Altered Audiation: Perspectives in Sound and Notation

  • Author / Creator
    Israelsen, Andrew S
  • The Western classical system of musical notation is a powerful and flexible tool, one of proud heritage and expressive complexity.
    My interest has been to expand and reconfigure this tool to express and benefit my personal compositional interests. I aim to retain enough familiarity wherein performers are able understand and interpret my music accurately and expressively. Through personal experiments and analysis of other composer's scores, I can make intuitive decisions for how and why I alter, expand, and eliminate notational conventions within my own musical works.
    I have experimented with additions and reductions to the number staff lines and staves, eliminated certain key elements such as meter and precise pitch by replacing them with my own inventions, composed works with both graphic and text based elements, and at times broken all the rules of musical notation by removing the very necessity of musical interpretation from the score. Supplemental files to this thesis can be found at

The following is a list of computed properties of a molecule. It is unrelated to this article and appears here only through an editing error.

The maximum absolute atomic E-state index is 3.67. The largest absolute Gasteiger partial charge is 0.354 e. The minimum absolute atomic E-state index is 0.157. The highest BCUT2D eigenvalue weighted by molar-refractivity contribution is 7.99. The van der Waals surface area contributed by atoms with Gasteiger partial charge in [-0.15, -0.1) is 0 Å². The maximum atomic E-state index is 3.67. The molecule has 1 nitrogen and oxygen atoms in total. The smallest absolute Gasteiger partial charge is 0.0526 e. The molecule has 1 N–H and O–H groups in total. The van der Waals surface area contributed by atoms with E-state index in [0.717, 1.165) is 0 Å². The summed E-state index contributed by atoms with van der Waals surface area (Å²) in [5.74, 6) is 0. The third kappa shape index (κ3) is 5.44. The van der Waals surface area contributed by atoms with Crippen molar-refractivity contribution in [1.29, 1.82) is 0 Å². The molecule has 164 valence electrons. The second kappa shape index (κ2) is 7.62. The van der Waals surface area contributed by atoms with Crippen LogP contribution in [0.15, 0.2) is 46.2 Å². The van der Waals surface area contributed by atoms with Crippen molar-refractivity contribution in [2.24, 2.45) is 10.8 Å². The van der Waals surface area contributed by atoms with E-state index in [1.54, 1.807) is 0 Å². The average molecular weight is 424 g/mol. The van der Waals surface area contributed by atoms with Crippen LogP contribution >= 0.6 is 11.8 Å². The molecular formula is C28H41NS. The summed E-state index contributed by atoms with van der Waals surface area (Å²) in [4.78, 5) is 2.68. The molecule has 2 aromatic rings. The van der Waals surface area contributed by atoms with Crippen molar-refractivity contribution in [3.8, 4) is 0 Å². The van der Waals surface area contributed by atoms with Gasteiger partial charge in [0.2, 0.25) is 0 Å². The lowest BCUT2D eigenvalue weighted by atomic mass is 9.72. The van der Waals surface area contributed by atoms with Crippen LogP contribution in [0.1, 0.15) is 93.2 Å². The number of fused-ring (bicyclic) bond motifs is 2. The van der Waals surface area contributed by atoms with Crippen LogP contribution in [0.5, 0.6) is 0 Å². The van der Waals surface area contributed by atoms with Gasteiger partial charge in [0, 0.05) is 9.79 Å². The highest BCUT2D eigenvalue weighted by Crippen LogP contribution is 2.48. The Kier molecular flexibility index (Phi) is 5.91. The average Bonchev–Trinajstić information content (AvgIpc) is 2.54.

• Subjects / Keywords
  • Graduation date
    Spring 2015
  • Type of Item
  • Degree
    Master of Music
  • DOI
  • License
    This thesis is made available by the University of Alberta Libraries with permission of the copyright owner solely for non-commercial purposes. This thesis, or any portion thereof, may not otherwise be copied or reproduced without the written consent of the copyright owner, except to the extent permitted by Canadian copyright law.
  • Language
  • Institution
    University of Alberta
  • Degree level
  • Department
  • Specialization
    • Composition
  • Supervisor / co-supervisor and their department(s)
  • Examining committee members and their departments
    • Bulitko, Vadim (Computing Science)
    • Smallwood, Scott (Music)